Stepwise regression, using likelihood ratio tests, to choose variables for inclusion and exclusion selected a final model with covariates sex, SRY, number of X chromosomes, and an interaction between the latter two variables (Table 2 and Fig. 1b). All multiple regression models excluded one sample with ambiguous sex, and therefore, sample size was 28 in these models. The significant interaction between the number of X chromosomes and SRY presence on the methylation patterns is such that the relationship between methylation and the number of X chromosomes is mainly evident when SRY is absent (Fig. 1b). In the absence of SRY, methylation was higher in the samples with two or more X chromosomes, when compared to a reference group of samples with one X chromosome (Fig. 1b). In the presence of SRY, however, the number of X chromosomes appears to have little influence on ZPBP2 methylation (Table 3), although only three samples with SRY and two or more X chromosomes were available for analysis. We realize that due to the numbers of non-transformed fibroblast samples available for this analysis that power is limited (see Table 1 and Table S5); nevertheless, given that only one multiple linear model was fit, no adjustments for multiple comparisons were performed.
Table 2

Multiple linear regression results between the first PC of methylation data and covariates



Std. error

t value



− 19.44


− 1.426


Sex: male





Presence of SRY

− 3.542


− 0.211


Two or more X chromosomes





Interaction: SRY: two or more X chromosomes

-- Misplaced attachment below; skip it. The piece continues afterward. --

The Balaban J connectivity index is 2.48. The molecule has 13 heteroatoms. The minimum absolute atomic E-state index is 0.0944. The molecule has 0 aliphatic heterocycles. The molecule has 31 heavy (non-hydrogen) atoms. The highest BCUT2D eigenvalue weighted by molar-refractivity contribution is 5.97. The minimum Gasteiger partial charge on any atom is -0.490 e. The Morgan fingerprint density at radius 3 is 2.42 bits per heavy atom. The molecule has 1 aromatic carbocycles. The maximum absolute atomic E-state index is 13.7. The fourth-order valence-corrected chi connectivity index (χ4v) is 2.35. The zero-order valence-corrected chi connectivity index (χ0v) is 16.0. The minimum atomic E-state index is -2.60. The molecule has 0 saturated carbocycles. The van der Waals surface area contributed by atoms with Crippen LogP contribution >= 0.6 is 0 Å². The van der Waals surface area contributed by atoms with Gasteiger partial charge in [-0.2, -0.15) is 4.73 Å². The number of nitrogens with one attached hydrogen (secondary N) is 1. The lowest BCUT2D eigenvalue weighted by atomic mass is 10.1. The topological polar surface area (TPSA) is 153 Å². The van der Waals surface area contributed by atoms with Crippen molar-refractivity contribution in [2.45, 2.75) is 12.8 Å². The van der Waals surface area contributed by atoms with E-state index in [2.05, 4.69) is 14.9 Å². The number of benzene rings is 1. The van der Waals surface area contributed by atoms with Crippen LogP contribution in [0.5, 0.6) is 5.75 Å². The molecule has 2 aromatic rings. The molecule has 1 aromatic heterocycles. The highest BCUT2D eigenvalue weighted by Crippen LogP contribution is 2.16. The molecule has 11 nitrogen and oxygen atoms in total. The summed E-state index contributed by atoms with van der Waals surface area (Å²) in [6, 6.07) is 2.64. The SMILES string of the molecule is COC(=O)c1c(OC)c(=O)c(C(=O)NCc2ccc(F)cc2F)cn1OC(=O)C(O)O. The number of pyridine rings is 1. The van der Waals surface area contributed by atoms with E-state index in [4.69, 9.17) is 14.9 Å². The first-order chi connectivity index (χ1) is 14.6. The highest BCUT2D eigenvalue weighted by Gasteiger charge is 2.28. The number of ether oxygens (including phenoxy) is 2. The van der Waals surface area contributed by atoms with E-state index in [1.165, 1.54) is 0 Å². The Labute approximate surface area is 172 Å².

− 51.38


− 2.293


Table 3

Differences from average methylation as a function of number of X chromosomes and SRY


Number of X chromosomes


Two or more


− 11.11



− 14.65

− 31.03

Stepwise multiple linear regression results, chosen by comparing model fits with likelihood ratio tests, between the first PC of methylation data at ZPBP2 and covariates. Estimates and standard errors are in units of methylation percentages. The number of samples in all analyses is 28. This model has an adjusted R-squared of 0.30 and a naïve R-squared of 0.41. Note that the p value of 0.054 for “sex” is obtained from a Wald test; this variable was retained in the model based on a likelihood ratio test with p = 0.032.

The results are estimated from the multiple linear regression in Table 2 and averaged over the two sexes.

The X-linked modifier of DNA methylation maps to chromosomal region Xq13-Xq21

Since the X chromosome dosage influenced methylation, the next step was to map the region of the X chromosome harboring the gene(s) responsible for this influence. We reasoned that the X-linked modifier of DNA methylation should satisfy the following criteria: (i) two or more copies of the modifier would result in higher methylation levels compared to one copy and (2) loss of function mutations in the modifier in 46,XX females would result in lower methylation levels at the reporter locus.